An official adaptation of John Carpenter’s 1978 Halloween presented in the form of an illustrated children’s book, The Legend of Halloween is one of the most unique and innovative horror collectibles ever released.
The project actually originated as a wrap gift to the cast and crew after completing filming of Halloween Kills in the fall of 2019, but it turned out so well, producers decided to print a limited run for fans to be able to purchase.
The hardcover rhyming book is co-written by David Gordon Green (co-writer and director of Halloween 2018 and its upcoming sequels Halloween Kills and Halloween Ends) and fellow filmmaker Onur Tukel (Applesauce, Richard’s Wedding), who also illustrated the book, with Trancas Films producers Malek Akkad and Ryan Freimann overseeing. The story is based on the original screenplay of Halloween (1978) by John Carpenter and Debra Hill.
At just 56 pages, it’s a brisk and easy read, and a fun and refreshing way to re-experience the Legend we all know so well, of Michael Myers killing his sister Judith on Halloween when he was six years old, and then his escape from Smith’s Groove Sanitarium, his return to Haddonfield, his obsession with teenager Laurie Strode, and his murdering of Laurie’s friends before their climactic confrontation on Halloween night in 1978.
There are some great little touches that I know fans of the franchise will appreciate, small details like Michael’s middle name (Aubrey), the red Phelp’s Garage truck, Lonnie Elam’s #22 t-shirt under his red jacket, Laurie throwing a potted plant at Tommy Doyle’s bedroom window to wake him up, and even “Boombox Boy” (played by Lance Warlock, son of Dick Warlock) from 1981’s Halloween II, who makes an appearance in the book.
Tukel’s animation style is similar to Schoolhouse Rock, and has a nostalgic simplicity that will warm the hearts of those of us who grew up with the now-classic Saturday morning cartoons of the late 1970s and early 1980s.
The writing is somewhat Dr. Seussian, with its clever rhymes and wit, but with a few adult words like “voyeuristic,” and themes like Paul wanting to “get it on” with Annie that will undoubtedly require some explaining to less mature readers. There are also a few decidedly older references, like “Warhol” (as in the late artist Andy Warhol) and “Casey at the bat,” that kids (and many adults) will never get. I’m 45 years old and I had to Google “Casey at the Bat” (it’s an 1888 poem about baseball), so there’s no way any actual children will grasp that particular phrase. But overall, it is a faithful retelling of the classic story, done in a way that almost all ages can comprehend.
Green and Tukel are able to successfully work in some of the actual quotes of dialog from the movie at times, though there are some small changes here and there, as well. The story is also told slightly out of order from the film when Laurie sends Tommy and Lindsey to get help before the closet scene rather than after.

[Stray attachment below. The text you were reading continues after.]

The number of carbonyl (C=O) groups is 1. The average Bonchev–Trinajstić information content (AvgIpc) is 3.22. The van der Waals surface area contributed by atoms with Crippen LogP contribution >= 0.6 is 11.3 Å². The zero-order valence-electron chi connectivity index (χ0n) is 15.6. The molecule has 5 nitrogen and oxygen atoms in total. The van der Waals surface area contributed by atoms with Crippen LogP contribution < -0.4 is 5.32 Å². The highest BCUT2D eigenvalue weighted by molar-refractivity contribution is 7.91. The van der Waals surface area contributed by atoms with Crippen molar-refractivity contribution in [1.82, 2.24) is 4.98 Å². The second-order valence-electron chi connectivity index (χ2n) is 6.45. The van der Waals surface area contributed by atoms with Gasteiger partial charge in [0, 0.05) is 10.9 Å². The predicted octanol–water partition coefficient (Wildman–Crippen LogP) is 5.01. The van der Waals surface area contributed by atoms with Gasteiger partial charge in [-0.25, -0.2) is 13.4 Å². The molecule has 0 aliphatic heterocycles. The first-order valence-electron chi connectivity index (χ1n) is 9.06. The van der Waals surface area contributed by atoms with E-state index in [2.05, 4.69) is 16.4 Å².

When the book was first announced last October, Green told Entertainment Weekly, “I have nine-year-old twin boys and I try to be somewhat cautious about the content that they absorb. I thought this would be a fun way to tell the story and establish the world of Halloween that John Carpenter and Debra Hill started.”
With that quote in mind, my biggest question as a I sat down to read the book was if it is truly meant for kids. Could it serve as a light introduction to the mythology of Michael Myers for those still too young to watch the actual film, or is it really meant primarily for collectors and super fans like myself?
The answer, of course, depends on the child and his or her maturity level, as it is in essence still a story of a madman killing innocent people. So if you’re a parent who hasn’t discussed what death is with your kids quite yet, they may not be ready for this book. On the other hand, my own son was nine years old when I let him watch the original 1978 Halloween film itself, and I could see using the book as a sort of precursor to set the stage if it had been available to us a year or two prior to his first viewing.
But then, my son also grew up in house where Michael Myers is more prominent on the walls than his grandparents are, and where we taught him early on how movies are made and that they are make-believe. So, again, it really depends on both the child and the parents as to what age and how to introduce them to horror of Michael Myers, but, while I’m tempted to say that if they are old enough to appreciate this book, they may be ready for the actual film itself, The Legend can absolutely serve as a soft introduction to the Halloween franchise for some younger readers who can handle a newer and darker, more dangerous kind of fairy tale.
It is also a kind of “stranger danger” warning to kids that could and should be taken to heart before they go embark on a Halloween night of trick or treating around the neighborhood.
Ultimately, this book is mainly for the mega-fans, many of which will certainly use it as way to introduce their kids to the characters and the general story of the film, and all of which will definitely get a kick out of seeing how much of that film is successfully and entertainingly reimagined in this entirely different format, created with clear love and respect for the iconic source material.
The Legend of Halloween is not as much a radical repurposing as it is a totally original reinterpretation of a classic, fundamentally scary story that, like Frankenstein and Dracula before it, will live on long after its creators have left this world, and will continue to hit those fundamental buttons of fear that Carpenter and Hill so perfectly honed in on for countless generations to come.
Available now from Further Front Publishing, you can order your copy of The Legend of Halloween at LegendOfHalloween.com.
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